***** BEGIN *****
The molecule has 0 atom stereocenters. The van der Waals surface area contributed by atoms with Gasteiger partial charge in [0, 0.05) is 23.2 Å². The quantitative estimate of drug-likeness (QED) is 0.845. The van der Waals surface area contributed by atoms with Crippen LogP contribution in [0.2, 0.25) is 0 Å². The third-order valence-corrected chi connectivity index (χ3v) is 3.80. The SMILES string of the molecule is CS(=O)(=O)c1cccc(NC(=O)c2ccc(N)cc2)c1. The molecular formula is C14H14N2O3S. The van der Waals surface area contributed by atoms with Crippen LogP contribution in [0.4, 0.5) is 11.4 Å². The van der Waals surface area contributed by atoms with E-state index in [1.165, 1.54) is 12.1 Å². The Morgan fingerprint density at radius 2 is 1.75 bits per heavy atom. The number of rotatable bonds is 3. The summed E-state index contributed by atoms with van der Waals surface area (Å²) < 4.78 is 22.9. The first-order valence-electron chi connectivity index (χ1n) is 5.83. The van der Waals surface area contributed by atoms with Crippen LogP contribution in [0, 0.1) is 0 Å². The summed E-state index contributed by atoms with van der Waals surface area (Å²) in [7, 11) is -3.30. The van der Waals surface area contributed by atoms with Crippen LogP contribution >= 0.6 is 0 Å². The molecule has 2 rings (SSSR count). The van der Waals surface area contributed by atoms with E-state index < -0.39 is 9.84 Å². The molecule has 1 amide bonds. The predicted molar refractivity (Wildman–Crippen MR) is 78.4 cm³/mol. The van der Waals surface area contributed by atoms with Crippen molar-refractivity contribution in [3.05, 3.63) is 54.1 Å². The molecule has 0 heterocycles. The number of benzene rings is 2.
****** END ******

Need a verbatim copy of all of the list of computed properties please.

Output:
The molecule has 0 atom stereocenters. The van der Waals surface area contributed by atoms with Gasteiger partial charge in [0, 0.05) is 23.2 Å². The quantitative estimate of drug-likeness (QED) is 0.845. The van der Waals surface area contributed by atoms with Crippen LogP contribution in [0.2, 0.25) is 0 Å². The third-order valence-corrected chi connectivity index (χ3v) is 3.80. The SMILES string of the molecule is CS(=O)(=O)c1cccc(NC(=O)c2ccc(N)cc2)c1. The molecular formula is C14H14N2O3S. The van der Waals surface area contributed by atoms with Crippen LogP contribution in [0.4, 0.5) is 11.4 Å². The van der Waals surface area contributed by atoms with E-state index in [1.165, 1.54) is 12.1 Å². The Morgan fingerprint density at radius 2 is 1.75 bits per heavy atom. The number of rotatable bonds is 3. The summed E-state index contributed by atoms with van der Waals surface area (Å²) < 4.78 is 22.9. The first-order valence-electron chi connectivity index (χ1n) is 5.83. The van der Waals surface area contributed by atoms with Crippen LogP contribution in [0, 0.1) is 0 Å². The summed E-state index contributed by atoms with van der Waals surface area (Å²) in [7, 11) is -3.30. The van der Waals surface area contributed by atoms with Crippen LogP contribution >= 0.6 is 0 Å². The molecule has 2 rings (SSSR count). The van der Waals surface area contributed by atoms with E-state index < -0.39 is 9.84 Å². The molecule has 1 amide bonds. The predicted molar refractivity (Wildman–Crippen MR) is 78.4 cm³/mol. The van der Waals surface area contributed by atoms with Crippen molar-refractivity contribution in [3.05, 3.63) is 54.1 Å². The molecule has 0 heterocycles. The number of benzene rings is 2.